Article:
In Samarkand, the fault-lines within the grouping became exceedingly visible. On the eve of the summit, Kyrgyzstan and Tajikistan experienced violent border clashes. That same week, Azerbaijan and Armenia were on the verge of war due to escalating tensions. At the summit Xi Jinping and Narendra Modi met face to face for the first time since the Galwan border clash in 2020. Yet, there was no informal interaction between the two leaders, a reflection of their strained relationship, especially over their unresolved border disputes. Likewise, the absence of a bilateral meeting between Islamabad and New Delhi also illustrated their complex history. Thus, these long-time rivalries will likely stand in the way for all of them to become closer security allies, or manage to settle their own conflicts in due time. Consequently, this lack of internal cohesion undermines the SCO’s capabilities to foster an effective collective security alliance in the region, which ought to be the organisation’s main purpose.
It also became evident that Russia’s role as a regional power in Central Asia is declining. The Central Asian states have been reluctant to show support for Russia as regards Ukraine, which counts in particular for Kazakhstan and Uzbekistan. Both Astana and Tashkent have shown support for Ukraine’s sovereignty and territorial integrity and have therefore chosen not to recognise the independence of the Luhansk and Donetsk People’s Republics. More recently, Kazakhstan refused to recognise the referendum conducted by Russia in the four annexed provinces of Ukraine. In Samarkand, the absence of bilateral talks between Putin and Kazakhstan’s President Kassym Jomart was another telling contrast. Following the lack of support from its long-standing allies, Putin made an announcement on partial mobilisation to seek support from volunteers. In response the Central Asian states warned their citizens against joining Moscow in its war with Kyiv, another failed attempt to gain greater support.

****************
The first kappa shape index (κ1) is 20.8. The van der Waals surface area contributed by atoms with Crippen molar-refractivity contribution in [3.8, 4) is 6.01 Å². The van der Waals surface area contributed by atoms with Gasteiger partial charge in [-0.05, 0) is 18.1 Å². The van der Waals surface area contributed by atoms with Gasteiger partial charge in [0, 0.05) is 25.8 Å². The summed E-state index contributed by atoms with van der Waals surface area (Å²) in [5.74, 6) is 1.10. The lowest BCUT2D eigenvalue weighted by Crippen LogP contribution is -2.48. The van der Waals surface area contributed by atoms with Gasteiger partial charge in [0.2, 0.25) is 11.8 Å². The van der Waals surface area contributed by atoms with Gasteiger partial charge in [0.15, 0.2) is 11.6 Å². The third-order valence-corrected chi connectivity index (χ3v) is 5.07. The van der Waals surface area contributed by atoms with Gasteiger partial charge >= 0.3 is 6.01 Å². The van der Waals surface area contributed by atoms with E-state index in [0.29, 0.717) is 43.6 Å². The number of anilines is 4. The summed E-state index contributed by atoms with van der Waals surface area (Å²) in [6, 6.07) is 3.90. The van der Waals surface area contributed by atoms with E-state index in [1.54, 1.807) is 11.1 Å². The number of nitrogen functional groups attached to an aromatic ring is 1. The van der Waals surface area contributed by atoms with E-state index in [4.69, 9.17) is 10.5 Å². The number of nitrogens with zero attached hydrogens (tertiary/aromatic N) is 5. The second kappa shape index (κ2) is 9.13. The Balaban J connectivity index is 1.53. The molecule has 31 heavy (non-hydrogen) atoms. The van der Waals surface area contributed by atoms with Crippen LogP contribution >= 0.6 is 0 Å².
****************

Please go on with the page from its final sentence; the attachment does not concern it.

Yet, Russia found some support in its bilateral meeting with Iran’s leader Ebrahim Raisi, as they exchanged critical views on the United States (US) and Europe – accusing them of illegal actions towards Moscow and Teheran. However, this was inadequate to make up for the value of what other partners could have brought to the table. Following the outcome of the 22nd SCO summit, Russia seems to be scrambling for influence and support in Central Asia again.
Central Asia: Neighbours of the EU’s Neighbours